Entrepreneurship

Friday Q & A: When to Ask For Referrals, Whether You Should Deliberately Choose a Competitive Market, and Does Inbound Marketing Work for Expensive Products?

Friday Q & A: Should You Deliberately Choose a Competitive Market?

Every Friday, we’re answering your questions about business, startups, customer success and more.

Happy Friday!

In our Groove Friday Q & A segment, we’re answering any questions that you have about, well, anything.

A huge thank you to Gary W., Jure Žove and Matthew R. for this week’s questions.

Check out this week’s answers below, and jump in with your own thoughts in the comments!

When is the best time to ask a customer for a referral?

Referrals are absolutely critical to the growth of just about every successful business I’ve seen.

Customers who are referred by loyal customers tend to become loyal customers: they trust you more from day one, they stay with you longer and they spend more over their lifetime.

But asking for referrals can get tricky. If you ask at the wrong time, you’ll either get ignored (if you ask when they’re simply not thinking about you) or worse, you’ll get an angry customer (if you ask when they’re actually dealing with an issue with your product).

Aside from the built-in referral buttons that we have on Groove customers’ support widgets—which are static and not time-based—we do ask our customers for referrals from time to time.

What I’ve found to work best here is to make the ask when the value that you deliver is most apparent to them.

That will be different from business to business, but for us, that might mean:

  • Right after a support interaction where we’ve helped them accomplish something
  • Right after hitting a particular usage milestone (e.g., sending 1,000 support emails through Groove)
  • Right after they add-on another feature/product (e.g., a third-party integration)
  • Right after they positively respond to an NPS survey

It’s not something we’ve perfected yet, but it is something that we’re continuously working on.

The idea here is to make the ask when they’re most likely to give you the best, most positive (and effective) referral.

Should you deliberately choose a competitive market?

I’ve told this story on the blog before, but early on in Groove’s development, a fairly well-known VC asked me:

Why on earth would you want to enter this space? You’ll be fighting an uphill battle against huge players. Zendesk, Desk.com, plus an overcrowded market of smaller companies.

And he was absolutely right – our customers had dozens of options.

But that was exactly why I wanted to get into this market.

Fifty other companies trying to solve the exact same problem?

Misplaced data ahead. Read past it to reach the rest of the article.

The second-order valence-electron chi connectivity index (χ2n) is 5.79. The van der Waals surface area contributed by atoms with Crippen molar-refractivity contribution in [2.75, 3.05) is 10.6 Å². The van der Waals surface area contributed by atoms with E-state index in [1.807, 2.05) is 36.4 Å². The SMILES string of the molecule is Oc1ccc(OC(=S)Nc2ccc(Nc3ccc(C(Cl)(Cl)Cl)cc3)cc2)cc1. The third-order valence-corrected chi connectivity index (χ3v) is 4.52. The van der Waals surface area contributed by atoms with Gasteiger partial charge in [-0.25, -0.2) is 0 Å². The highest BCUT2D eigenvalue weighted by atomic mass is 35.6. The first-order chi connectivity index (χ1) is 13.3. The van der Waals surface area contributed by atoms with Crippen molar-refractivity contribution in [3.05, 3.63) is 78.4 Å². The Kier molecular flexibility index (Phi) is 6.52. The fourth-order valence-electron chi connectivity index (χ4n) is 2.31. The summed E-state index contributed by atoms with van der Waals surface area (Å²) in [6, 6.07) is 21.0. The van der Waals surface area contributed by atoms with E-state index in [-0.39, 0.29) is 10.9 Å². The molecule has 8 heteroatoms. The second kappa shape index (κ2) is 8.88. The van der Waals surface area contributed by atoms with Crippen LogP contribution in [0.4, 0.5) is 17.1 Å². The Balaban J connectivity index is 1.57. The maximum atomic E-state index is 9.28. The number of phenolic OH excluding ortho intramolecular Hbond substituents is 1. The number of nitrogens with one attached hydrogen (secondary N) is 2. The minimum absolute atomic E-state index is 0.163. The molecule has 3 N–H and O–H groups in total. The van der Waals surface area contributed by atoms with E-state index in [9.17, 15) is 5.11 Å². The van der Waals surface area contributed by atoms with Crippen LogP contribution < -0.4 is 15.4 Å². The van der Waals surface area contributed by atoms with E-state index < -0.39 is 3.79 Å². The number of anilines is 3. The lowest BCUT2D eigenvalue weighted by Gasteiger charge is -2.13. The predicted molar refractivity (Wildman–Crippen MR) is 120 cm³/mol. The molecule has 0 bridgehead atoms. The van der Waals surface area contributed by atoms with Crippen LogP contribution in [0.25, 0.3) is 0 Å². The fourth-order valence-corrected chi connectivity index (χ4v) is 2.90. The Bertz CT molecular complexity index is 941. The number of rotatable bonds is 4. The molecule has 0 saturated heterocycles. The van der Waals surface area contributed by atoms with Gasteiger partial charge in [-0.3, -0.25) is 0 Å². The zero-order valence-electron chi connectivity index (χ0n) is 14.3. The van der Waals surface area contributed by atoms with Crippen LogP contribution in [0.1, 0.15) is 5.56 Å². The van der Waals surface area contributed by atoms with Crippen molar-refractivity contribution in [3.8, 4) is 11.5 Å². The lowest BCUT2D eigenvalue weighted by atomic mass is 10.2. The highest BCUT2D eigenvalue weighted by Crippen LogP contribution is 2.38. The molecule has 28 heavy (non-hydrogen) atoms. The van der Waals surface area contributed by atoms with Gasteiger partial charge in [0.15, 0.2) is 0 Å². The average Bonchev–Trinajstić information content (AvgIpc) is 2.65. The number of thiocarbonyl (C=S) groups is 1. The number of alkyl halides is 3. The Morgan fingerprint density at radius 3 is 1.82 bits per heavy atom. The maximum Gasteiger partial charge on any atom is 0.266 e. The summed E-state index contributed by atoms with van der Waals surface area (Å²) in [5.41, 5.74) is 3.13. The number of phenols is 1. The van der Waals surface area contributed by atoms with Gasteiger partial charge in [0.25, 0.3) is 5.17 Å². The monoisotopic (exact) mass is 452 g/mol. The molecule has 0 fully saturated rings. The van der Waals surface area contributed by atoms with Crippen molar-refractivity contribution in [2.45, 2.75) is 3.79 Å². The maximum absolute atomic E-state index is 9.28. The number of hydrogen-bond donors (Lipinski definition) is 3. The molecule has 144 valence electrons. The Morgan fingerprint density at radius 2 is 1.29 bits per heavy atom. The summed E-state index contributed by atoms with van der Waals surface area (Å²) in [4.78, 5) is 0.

Fantastic. I’ll take that over trying to convince people of a problem they didn’t even know they had.

The frenzy of customer support software companies shows that it’s a problem that people want solved.

Plus, we don’t have to be better than Zendesk. We just have to be better than Zendesk for our specific audience.

Groove isn’t right for everyone, and neither is Zendesk. Or Uservoice. Or Desk.com.

But by building the best damn support software possible for our specific users, Groove can become the no-brainer best option for enough customers to still achieve our goals as a business.

A competitive marketplace means that there’s a need for a solution, and there’s no way the biggest players are solving the problem for everyone. There’s almost always a (potentially profitable) niche to carve out, with the caveat that you can’t simply build another solution; you must build a better one for a targeted audience.

Does inbound marketing work for expensive ($10K/year) products too?

While this isn’t my industry, I have seen a lot of examples of this being attempted.

And my answer is: absolutely.

Look at the middle-and-higher-tier pricing for products like HubSpot and KISSmetrics: easily in the 10k/year range and up.

Both of these companies rely heavily on inbound marketing to fill lead funnels (I believe both close some of their sales via self-serve, though they also both have sales teams to nurture/close the majority of the leads that the content marketing drives).

If we were at that price point and had a higher-touch install, I’d still go with the content marketing approach to fill the top and middle of our sales funnel, and then offer some more hand-holding at the bottom of the funnel to the leads that drip through.

Ultimately, regardless of your price point/market/product, your customers will have problems that you can solve for them with content, and they’ll be more likely to trust you and do business with you if you can deliver value to them before they’re ready to buy.

The other great thing about this approach is that, you can start marketing and building an email list long before you actually launch (as Unbounce did), which will give you a list to market to once you do launch.

Alex Turnbull
Alex Turnbull Alex is the CEO & Founder of Groove. He loves to build startups and help others do so by writing about his experiences with being an entrepreneur.